"April 9," read the sign tacked to Joe DiMaggio's bed. "Yankee Stadium or bust." That was the day he was to throw out the symbolic first pitch of the season for the team that had made him an American icon. When he died at age 84, just one month short of his goal, it was a "bust" the entire nation felt.
What had burst, for many, was the last link to a more wholesome and heroic era. Joe DiMaggio was the personification of that era-an Italian-American fisherman's son who rose from poverty to the pinnacle of celebrity without selling his soul or sullying his name.
Even 32 years ago, when Paul Simon first sang "Mrs. Robinson," his lament for lost heroes, Mr. DiMaggio was already the symbol of a better time in a better America. "Where have you gone, Joe DiMaggio? A nation turns its lonely eyes to you. What's that you say, Mrs. Robinson? Joltin' Joe has left and gone away ... "
The years since then have only reinforced the feeling that something important went away with Mr. DiMaggio's retirement in 1951. In a world with a glut of celebrities and a dearth of heroes, he was one of the few role models that countless parents could urge their sons to emulate.
That was a responsibility he did not try to shirk. Toward the end of his career, hobbled with injuries and flush with records that had already ensured his place in history, Mr. DiMaggio was asked why he continued to play so hard when he had nothing left to prove. Because, he replied, at every game there is most likely a child in the stands who has never before seen him play.
The children who did see him play were never likely to forget it. From his very first season with the New York Yankees-for which he earned just $7,500-he announced with his bat and his glove that he was something special. In his 13 seasons as a Yankee, his team won the pennant 10 times and the World Series nine times. He batted .325, knocked 361 homeruns, and most remarkably of all, hit safely in 56 straight games-a record that has not faced a serious challenge in 57 years.
The Streak, as it will forever be known, held the nation spellbound throughout the summer of 1941. When Cleveland's Ken Keltner finally ended it on July 17 with a pair of remarkable defensive plays, Mr. DiMaggio betrayed no hint of frustration. Instead, he suited up again and proceeded to hit safely in his next 16 consecutive games.
The numbers, though, only partially explain Joe DiMaggio's status as an American hero. Just months after The Streak ended, Japan bombed Pearl Harbor, plunging the country into World War II. Despite his status as the world's most popular athlete, Mr. DiMaggio volunteered for the Army, missing three seasons of major league baseball while he taught physical fitness to recruits at a California military base.
Even his mistakes enhanced his mythic status. Shortly after retiring from baseball, America's most popular athlete married Marilyn Monroe, America's most beautiful woman. It was a disastrous pairing. While Mr. DiMaggio shunned the limelight and cultivated good character, his wife craved publicity and obsessed about image. She stepped on a steam grate to promote her movie The Seven Year Itch, sending her skirt billowing around her head. He reportedly found the display cheap and disgusting. They divorced after just nine months.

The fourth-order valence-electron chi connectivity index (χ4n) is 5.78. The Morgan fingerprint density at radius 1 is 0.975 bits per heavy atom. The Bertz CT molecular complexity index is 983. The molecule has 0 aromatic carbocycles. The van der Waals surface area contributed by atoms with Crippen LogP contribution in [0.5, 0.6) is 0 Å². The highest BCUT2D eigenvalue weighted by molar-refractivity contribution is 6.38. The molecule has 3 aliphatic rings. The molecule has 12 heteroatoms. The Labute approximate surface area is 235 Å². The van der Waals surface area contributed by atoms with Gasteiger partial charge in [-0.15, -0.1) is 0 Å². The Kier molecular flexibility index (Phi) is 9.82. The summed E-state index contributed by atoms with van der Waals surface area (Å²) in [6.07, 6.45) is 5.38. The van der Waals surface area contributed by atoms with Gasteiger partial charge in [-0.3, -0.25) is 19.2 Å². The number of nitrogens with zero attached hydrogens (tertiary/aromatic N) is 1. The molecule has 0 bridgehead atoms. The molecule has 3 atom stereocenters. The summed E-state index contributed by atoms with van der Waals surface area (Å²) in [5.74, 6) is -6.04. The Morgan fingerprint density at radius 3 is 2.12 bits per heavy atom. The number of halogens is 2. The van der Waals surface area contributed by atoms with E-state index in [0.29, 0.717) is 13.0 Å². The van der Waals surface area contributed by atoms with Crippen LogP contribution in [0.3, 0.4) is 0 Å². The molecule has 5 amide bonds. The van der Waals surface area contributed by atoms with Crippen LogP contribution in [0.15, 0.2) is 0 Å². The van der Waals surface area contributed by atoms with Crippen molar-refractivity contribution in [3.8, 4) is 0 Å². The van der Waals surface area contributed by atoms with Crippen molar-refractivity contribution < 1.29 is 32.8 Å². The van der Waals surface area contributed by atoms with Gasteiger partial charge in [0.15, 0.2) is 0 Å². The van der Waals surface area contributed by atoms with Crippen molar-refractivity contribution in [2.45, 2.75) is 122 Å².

Through Ms. Monroe's succession of high-profile marriages and juicy affairs, her ex-husband never spoke ill of her. When she finally died of a drug overdose in 1962, it was he who arranged the funeral. For the next 20 years he had roses delivered twice a week to her crypt at the Westwood Village Cemetery. The card read simply, "With love, Joe." He never remarried.
After Mr. DiMaggio's own death on March 8, his family asked that fans not send flowers, but instead make donations to the Joe DiMaggio Children's Hospital. To the many who viewed him as a hero, however, monetary donations could not express their sense of loss. Newsgroups sprang up instantly all across the Internet, offering tens of thousands of reminiscences, condolences, and reflections on his life.
While his records on the field were legendary, his legacy went much further, if the cyber-eulogies are any indication. Words like dignity, class, character, and grace crop up again and again. After years of political scandal and pop-culture excess, America's hunger for heroes is clear.
"In an era when professional athletes behave like boors and miscreants, it is important to recall that there once was a time when men of dignity and maturity were employed as professional athletes," said one anonymous writer on the Internet. Although some athletes a half century ago also were boors, the appeal is evident: "Joe DiMaggio was a class act from a bygone day, when athletes could sincerely be considered as national heroes, and his passing signals the end of an era."
Mr. DiMaggio was "someone that you could look up to and say, 'How would he have done it?'" opined another writer, who went on to contrast Joltin' Joe with "a president who did whatever it took to keep from serving [his] country in wartime, [and] basketball players with multicolored hair telling you how great they are."
For a moment, at least, Mr. DiMaggio's death touched a national nerve long deadened by cynicism and indifference. A great hero of "the greatest generation"-to use Tom Brokaw's phrase-was gone, and the current crop of skin-deep celebrities seemed smaller and cheaper by comparison. As he was laid to rest last week, a nation once again turned its eyes to Joe DiMaggio-and its eyes were more lonely than before.